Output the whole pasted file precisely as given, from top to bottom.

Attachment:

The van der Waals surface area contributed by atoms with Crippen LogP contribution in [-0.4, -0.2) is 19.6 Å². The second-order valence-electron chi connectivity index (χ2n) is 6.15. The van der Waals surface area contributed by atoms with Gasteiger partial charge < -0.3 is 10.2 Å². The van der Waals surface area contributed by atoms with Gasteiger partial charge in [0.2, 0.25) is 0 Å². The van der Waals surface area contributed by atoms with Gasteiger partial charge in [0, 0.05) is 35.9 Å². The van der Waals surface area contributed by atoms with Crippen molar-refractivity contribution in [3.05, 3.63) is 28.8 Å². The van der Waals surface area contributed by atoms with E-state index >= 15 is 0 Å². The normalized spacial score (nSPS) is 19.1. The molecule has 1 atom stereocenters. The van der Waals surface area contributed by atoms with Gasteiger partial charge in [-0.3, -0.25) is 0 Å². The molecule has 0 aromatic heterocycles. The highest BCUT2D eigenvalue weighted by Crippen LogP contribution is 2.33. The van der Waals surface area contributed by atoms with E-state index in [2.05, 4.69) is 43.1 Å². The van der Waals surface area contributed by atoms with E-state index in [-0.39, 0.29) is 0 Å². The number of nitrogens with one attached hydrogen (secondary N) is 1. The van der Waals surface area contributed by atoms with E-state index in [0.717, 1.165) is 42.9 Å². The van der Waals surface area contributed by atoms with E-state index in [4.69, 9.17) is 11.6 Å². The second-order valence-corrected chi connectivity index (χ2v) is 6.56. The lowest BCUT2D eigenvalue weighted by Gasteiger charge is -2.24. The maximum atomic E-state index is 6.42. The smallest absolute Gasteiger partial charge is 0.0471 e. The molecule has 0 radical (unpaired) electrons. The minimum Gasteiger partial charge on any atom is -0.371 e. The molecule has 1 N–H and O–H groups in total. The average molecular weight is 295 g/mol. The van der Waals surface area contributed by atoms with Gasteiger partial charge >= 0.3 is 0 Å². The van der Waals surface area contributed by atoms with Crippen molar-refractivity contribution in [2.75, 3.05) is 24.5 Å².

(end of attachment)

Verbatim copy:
The van der Waals surface area contributed by atoms with Crippen LogP contribution in [-0.4, -0.2) is 19.6 Å². The second-order valence-electron chi connectivity index (χ2n) is 6.15. The van der Waals surface area contributed by atoms with Gasteiger partial charge < -0.3 is 10.2 Å². The van der Waals surface area contributed by atoms with Gasteiger partial charge in [0.2, 0.25) is 0 Å². The van der Waals surface area contributed by atoms with Gasteiger partial charge in [0, 0.05) is 35.9 Å². The van der Waals surface area contributed by atoms with Crippen molar-refractivity contribution in [3.05, 3.63) is 28.8 Å². The van der Waals surface area contributed by atoms with E-state index >= 15 is 0 Å². The normalized spacial score (nSPS) is 19.1. The molecule has 1 atom stereocenters. The van der Waals surface area contributed by atoms with Gasteiger partial charge in [-0.3, -0.25) is 0 Å². The molecule has 0 aromatic heterocycles. The highest BCUT2D eigenvalue weighted by Crippen LogP contribution is 2.33. The van der Waals surface area contributed by atoms with E-state index in [2.05, 4.69) is 43.1 Å². The van der Waals surface area contributed by atoms with E-state index in [-0.39, 0.29) is 0 Å². The number of nitrogens with one attached hydrogen (secondary N) is 1. The van der Waals surface area contributed by atoms with E-state index in [0.717, 1.165) is 42.9 Å². The van der Waals surface area contributed by atoms with E-state index in [4.69, 9.17) is 11.6 Å². The second-order valence-corrected chi connectivity index (χ2v) is 6.56. The lowest BCUT2D eigenvalue weighted by Gasteiger charge is -2.24. The maximum atomic E-state index is 6.42. The smallest absolute Gasteiger partial charge is 0.0471 e. The molecule has 0 radical (unpaired) electrons. The minimum Gasteiger partial charge on any atom is -0.371 e. The molecule has 1 N–H and O–H groups in total. The average molecular weight is 295 g/mol. The van der Waals surface area contributed by atoms with Gasteiger partial charge >= 0.3 is 0 Å². The van der Waals surface area contributed by atoms with Crippen molar-refractivity contribution in [2.75, 3.05) is 24.5 Å².